WeightManagement and Exercise

WeightManagement and Exercise

Weighthysteria has been a dominant issue in modern American socialcontroversies. It has even found its way to the political circleswith several politicians having been quoted talking about themagnitude of the obesity pandemic in the society. There have beennumerous reports from bodies of health professionals, nutritionistsand researchers among others, sensitizing the society to act on theissue of obesity. However, this weight hysteria is nothing that canbe accorded validity because it is a mere construct of the media,politicians and the health professionals that should be deconstructedto let members of the society live in peace.

Ithas been argued that obesity is a health risk for people. This hasbeen supported by misleading statistics from the Centers for DiseaseControl and Prevention regarding the number of individuals who diefrom obesity (Milloy,2005).From a logical perspective, obesity cannot be treated as a publichealth concern in the society. People holding and disseminating suchopinions are just factions of the society with stakes in theso-called fight against obesity (Milloy,2005).

Thereality of the weight concern is very different on the ground. Forinstance, there is limited proof of the assertion that obesityshortens one’s lifespan. Some studies have indicated thatoverweight individuals live longer than average-weight individuals do(Patterson&amp Johnston, 2012).Similarly, there is limited proof of the notion that weight inchildren influences their lifespan. The occurrence of other illnessesrelated to obesity is not disputable. Nonetheless, the propagation ofobesity-scare mania by non-profit organizations, governmentregulatory authorities, politicians, and the media should stop. Thesegroups circulate the information for the sake of their lodgedinterest, especially the expense incurred by the taxpayers insustaining the weight hype.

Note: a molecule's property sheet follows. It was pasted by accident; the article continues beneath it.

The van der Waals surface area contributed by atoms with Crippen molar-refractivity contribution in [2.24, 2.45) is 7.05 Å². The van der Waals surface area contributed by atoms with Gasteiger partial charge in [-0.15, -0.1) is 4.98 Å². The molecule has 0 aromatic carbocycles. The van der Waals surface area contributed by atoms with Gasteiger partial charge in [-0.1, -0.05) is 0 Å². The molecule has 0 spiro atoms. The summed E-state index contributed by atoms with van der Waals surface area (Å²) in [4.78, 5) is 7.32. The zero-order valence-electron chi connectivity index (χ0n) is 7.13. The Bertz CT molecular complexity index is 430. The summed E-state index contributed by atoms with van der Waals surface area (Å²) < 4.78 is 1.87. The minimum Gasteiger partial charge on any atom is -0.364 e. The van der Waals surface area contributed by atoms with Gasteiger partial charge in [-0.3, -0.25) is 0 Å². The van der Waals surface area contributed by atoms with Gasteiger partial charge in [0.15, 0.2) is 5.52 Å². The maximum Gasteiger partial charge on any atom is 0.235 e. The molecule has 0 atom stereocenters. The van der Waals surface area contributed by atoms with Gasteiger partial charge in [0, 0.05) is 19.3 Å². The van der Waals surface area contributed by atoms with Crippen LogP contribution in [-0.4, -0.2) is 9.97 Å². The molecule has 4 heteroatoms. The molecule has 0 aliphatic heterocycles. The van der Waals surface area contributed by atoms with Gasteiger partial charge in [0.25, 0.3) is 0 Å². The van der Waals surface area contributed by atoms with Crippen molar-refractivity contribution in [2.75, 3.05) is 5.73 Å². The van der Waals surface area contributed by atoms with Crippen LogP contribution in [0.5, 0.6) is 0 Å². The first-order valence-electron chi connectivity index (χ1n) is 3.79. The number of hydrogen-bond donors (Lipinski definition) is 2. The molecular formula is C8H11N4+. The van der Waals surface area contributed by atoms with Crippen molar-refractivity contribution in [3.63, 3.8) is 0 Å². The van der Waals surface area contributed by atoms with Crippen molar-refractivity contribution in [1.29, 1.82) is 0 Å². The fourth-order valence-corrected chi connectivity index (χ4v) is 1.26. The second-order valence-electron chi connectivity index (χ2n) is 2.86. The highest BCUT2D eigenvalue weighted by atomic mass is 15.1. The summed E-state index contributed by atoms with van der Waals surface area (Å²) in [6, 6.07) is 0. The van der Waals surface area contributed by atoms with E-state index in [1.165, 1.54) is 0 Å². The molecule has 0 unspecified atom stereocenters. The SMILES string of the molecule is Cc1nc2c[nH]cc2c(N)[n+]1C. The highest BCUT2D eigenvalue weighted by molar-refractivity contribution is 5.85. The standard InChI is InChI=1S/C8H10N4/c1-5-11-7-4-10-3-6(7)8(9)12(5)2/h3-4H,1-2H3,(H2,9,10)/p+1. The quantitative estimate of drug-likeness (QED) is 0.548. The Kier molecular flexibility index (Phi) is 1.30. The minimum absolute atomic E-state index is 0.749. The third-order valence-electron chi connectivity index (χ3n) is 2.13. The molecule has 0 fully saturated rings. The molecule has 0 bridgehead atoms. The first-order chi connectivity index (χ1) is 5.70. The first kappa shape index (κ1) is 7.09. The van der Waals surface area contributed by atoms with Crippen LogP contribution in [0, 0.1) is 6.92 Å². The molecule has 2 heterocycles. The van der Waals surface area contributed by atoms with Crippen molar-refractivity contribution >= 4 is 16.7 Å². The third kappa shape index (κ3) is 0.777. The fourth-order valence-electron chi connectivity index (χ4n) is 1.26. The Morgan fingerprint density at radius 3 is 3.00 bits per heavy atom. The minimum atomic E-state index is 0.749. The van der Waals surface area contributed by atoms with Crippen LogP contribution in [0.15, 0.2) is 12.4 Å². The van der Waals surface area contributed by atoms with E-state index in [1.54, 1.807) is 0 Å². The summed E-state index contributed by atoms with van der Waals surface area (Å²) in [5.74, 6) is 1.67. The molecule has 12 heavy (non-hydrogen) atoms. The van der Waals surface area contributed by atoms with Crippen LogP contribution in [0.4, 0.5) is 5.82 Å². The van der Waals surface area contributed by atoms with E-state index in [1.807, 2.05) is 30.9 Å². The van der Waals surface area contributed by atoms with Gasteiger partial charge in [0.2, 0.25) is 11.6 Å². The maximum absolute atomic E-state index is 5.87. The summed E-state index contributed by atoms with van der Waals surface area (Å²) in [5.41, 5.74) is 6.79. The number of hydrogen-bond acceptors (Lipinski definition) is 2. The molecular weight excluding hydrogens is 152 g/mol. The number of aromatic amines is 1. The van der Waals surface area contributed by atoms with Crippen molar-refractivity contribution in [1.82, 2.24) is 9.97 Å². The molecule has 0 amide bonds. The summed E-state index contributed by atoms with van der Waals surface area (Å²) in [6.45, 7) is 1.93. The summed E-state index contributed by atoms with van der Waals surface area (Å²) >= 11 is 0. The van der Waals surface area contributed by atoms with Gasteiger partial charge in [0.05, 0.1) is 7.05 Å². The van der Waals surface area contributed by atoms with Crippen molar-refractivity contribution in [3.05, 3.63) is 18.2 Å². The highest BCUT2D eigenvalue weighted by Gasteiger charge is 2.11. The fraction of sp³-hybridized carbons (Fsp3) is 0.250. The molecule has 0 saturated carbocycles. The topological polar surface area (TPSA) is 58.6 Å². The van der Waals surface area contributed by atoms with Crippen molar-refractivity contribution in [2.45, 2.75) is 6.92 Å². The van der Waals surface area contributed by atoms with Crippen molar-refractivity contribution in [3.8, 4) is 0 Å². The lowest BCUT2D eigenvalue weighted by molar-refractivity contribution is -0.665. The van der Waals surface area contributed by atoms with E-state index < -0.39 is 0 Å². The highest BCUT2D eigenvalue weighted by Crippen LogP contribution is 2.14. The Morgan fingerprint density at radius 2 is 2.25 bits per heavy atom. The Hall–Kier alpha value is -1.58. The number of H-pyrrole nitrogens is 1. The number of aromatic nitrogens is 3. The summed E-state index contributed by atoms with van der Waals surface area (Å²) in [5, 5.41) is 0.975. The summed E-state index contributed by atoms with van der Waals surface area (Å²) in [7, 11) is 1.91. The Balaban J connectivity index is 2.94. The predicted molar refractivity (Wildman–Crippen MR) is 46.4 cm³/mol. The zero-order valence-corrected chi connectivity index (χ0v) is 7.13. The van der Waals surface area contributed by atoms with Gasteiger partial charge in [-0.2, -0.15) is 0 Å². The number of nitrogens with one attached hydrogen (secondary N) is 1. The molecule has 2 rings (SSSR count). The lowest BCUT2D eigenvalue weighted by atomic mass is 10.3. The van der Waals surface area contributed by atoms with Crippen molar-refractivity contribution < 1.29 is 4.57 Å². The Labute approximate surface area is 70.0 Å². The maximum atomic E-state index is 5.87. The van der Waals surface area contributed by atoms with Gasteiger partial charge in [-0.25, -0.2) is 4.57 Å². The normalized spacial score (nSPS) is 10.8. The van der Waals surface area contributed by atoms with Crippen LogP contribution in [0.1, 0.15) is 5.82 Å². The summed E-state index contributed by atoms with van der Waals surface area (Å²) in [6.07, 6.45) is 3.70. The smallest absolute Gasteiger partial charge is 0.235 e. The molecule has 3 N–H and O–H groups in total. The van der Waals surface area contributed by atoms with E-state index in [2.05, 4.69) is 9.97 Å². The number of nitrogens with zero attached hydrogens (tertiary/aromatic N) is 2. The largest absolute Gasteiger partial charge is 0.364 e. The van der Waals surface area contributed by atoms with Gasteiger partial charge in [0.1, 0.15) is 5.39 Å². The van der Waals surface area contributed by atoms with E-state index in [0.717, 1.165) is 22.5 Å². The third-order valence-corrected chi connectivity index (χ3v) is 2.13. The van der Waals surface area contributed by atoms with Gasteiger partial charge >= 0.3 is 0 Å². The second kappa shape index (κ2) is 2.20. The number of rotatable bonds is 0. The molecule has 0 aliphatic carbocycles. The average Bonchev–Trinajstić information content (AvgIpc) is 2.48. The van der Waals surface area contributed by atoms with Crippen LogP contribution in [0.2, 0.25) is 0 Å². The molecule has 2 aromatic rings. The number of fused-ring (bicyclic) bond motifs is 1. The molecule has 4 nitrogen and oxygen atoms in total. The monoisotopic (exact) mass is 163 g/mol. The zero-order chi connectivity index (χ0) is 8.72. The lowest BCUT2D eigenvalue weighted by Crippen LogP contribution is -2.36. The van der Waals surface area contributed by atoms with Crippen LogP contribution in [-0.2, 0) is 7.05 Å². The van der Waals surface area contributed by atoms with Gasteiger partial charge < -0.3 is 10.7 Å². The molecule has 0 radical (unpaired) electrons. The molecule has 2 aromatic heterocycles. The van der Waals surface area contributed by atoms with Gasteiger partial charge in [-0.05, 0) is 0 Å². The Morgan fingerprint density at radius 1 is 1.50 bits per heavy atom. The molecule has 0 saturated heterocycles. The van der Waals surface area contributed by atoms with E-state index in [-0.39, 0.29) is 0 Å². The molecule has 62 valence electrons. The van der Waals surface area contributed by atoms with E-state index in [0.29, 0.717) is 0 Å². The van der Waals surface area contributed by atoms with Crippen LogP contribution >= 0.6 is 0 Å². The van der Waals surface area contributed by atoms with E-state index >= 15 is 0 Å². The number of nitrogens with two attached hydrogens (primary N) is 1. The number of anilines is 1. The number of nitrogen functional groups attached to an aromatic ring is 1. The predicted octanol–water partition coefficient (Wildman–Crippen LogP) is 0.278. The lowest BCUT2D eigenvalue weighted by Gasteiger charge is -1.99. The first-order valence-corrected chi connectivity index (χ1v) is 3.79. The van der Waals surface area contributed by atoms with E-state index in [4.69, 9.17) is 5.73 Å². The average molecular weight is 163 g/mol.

Milloy,S. (2005). Obesity Hysteria Survives Despite Official Debunking | FoxNews. Retrieved July 17, 2016, fromhttp://www.foxnews.com/story/2005/05/12/obesity-hysteria-survives-despite-official-debunking.html

Patterson,M., &amp Johnston, J. (2012). Theorizing the obesity epidemic:Health crisis, moral panic and emerging hybrids.&nbspSocialTheory &amp Health,10(3),265-291.